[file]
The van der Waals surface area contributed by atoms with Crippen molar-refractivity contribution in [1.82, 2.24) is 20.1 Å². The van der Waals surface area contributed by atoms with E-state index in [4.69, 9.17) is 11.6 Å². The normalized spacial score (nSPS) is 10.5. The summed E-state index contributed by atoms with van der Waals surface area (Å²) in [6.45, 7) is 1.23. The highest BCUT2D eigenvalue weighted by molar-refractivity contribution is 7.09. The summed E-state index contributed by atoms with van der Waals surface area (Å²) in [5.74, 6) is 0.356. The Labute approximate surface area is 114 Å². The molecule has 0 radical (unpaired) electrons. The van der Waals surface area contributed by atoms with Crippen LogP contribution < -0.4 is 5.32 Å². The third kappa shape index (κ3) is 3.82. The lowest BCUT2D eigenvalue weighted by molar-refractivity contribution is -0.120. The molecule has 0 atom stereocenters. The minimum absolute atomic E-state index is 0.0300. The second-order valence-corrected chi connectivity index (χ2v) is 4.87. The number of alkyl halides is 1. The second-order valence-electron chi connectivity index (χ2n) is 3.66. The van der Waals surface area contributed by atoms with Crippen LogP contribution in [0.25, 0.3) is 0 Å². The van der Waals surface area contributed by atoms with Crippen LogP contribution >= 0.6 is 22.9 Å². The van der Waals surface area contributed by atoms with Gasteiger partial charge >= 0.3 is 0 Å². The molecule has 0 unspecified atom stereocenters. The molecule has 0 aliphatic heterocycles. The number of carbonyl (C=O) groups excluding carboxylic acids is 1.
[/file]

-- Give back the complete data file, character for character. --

The van der Waals surface area contributed by atoms with Crippen molar-refractivity contribution in [1.82, 2.24) is 20.1 Å². The van der Waals surface area contributed by atoms with E-state index in [4.69, 9.17) is 11.6 Å². The normalized spacial score (nSPS) is 10.5. The summed E-state index contributed by atoms with van der Waals surface area (Å²) in [6.45, 7) is 1.23. The highest BCUT2D eigenvalue weighted by molar-refractivity contribution is 7.09. The summed E-state index contributed by atoms with van der Waals surface area (Å²) in [5.74, 6) is 0.356. The Labute approximate surface area is 114 Å². The molecule has 0 radical (unpaired) electrons. The van der Waals surface area contributed by atoms with Crippen LogP contribution < -0.4 is 5.32 Å². The third kappa shape index (κ3) is 3.82. The lowest BCUT2D eigenvalue weighted by molar-refractivity contribution is -0.120. The molecule has 0 atom stereocenters. The minimum absolute atomic E-state index is 0.0300. The second-order valence-corrected chi connectivity index (χ2v) is 4.87. The number of alkyl halides is 1. The second-order valence-electron chi connectivity index (χ2n) is 3.66. The van der Waals surface area contributed by atoms with Crippen LogP contribution in [0.25, 0.3) is 0 Å². The van der Waals surface area contributed by atoms with Crippen LogP contribution >= 0.6 is 22.9 Å². The van der Waals surface area contributed by atoms with Gasteiger partial charge >= 0.3 is 0 Å². The molecule has 0 unspecified atom stereocenters. The molecule has 0 aliphatic heterocycles. The number of carbonyl (C=O) groups excluding carboxylic acids is 1.